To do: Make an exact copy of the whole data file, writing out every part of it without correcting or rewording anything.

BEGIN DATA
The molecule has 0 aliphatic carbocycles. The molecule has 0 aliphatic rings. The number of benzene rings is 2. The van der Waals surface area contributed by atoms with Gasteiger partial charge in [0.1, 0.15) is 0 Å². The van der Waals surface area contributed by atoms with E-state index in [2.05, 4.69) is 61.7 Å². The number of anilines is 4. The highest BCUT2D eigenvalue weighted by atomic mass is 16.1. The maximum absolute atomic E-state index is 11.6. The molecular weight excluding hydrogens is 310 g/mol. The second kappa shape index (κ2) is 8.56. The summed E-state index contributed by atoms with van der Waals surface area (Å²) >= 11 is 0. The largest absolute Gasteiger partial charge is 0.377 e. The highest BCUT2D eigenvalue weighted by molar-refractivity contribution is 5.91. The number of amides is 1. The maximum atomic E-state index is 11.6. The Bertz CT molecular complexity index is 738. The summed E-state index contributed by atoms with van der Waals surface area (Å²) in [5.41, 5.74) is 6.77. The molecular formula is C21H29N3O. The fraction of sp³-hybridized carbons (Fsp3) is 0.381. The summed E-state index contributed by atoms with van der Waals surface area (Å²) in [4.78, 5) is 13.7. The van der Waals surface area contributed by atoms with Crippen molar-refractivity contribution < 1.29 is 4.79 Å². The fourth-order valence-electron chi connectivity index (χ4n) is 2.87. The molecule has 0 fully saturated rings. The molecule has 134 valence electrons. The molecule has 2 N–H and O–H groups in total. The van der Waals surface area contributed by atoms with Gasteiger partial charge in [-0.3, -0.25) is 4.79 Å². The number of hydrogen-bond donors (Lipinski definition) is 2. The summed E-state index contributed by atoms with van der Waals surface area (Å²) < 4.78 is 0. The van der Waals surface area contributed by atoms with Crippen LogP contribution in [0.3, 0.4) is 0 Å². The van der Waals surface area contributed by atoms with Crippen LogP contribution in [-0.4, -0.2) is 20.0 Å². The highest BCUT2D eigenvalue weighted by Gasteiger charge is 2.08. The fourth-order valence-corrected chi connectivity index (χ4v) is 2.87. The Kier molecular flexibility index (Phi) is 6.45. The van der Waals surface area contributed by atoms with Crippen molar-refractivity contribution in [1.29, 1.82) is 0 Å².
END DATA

The molecule has 0 aliphatic carbocycles. The molecule has 0 aliphatic rings. The number of benzene rings is 2. The van der Waals surface area contributed by atoms with Gasteiger partial charge in [0.1, 0.15) is 0 Å². The van der Waals surface area contributed by atoms with E-state index in [2.05, 4.69) is 61.7 Å². The number of anilines is 4. The highest BCUT2D eigenvalue weighted by atomic mass is 16.1. The maximum absolute atomic E-state index is 11.6. The molecular weight excluding hydrogens is 310 g/mol. The second kappa shape index (κ2) is 8.56. The summed E-state index contributed by atoms with van der Waals surface area (Å²) >= 11 is 0. The largest absolute Gasteiger partial charge is 0.377 e. The highest BCUT2D eigenvalue weighted by molar-refractivity contribution is 5.91. The number of amides is 1. The maximum atomic E-state index is 11.6. The Bertz CT molecular complexity index is 738. The summed E-state index contributed by atoms with van der Waals surface area (Å²) in [5.41, 5.74) is 6.77. The molecular formula is C21H29N3O. The fraction of sp³-hybridized carbons (Fsp3) is 0.381. The summed E-state index contributed by atoms with van der Waals surface area (Å²) in [4.78, 5) is 13.7. The van der Waals surface area contributed by atoms with Crippen molar-refractivity contribution < 1.29 is 4.79 Å². The fourth-order valence-electron chi connectivity index (χ4n) is 2.87. The molecule has 0 fully saturated rings. The molecule has 134 valence electrons. The molecule has 2 N–H and O–H groups in total. The van der Waals surface area contributed by atoms with Gasteiger partial charge in [-0.3, -0.25) is 4.79 Å². The number of hydrogen-bond donors (Lipinski definition) is 2. The summed E-state index contributed by atoms with van der Waals surface area (Å²) < 4.78 is 0. The van der Waals surface area contributed by atoms with Crippen LogP contribution in [0.3, 0.4) is 0 Å². The van der Waals surface area contributed by atoms with Crippen LogP contribution in [-0.4, -0.2) is 20.0 Å². The highest BCUT2D eigenvalue weighted by Gasteiger charge is 2.08. The fourth-order valence-corrected chi connectivity index (χ4v) is 2.87. The Kier molecular flexibility index (Phi) is 6.45. The van der Waals surface area contributed by atoms with Crippen molar-refractivity contribution in [1.29, 1.82) is 0 Å².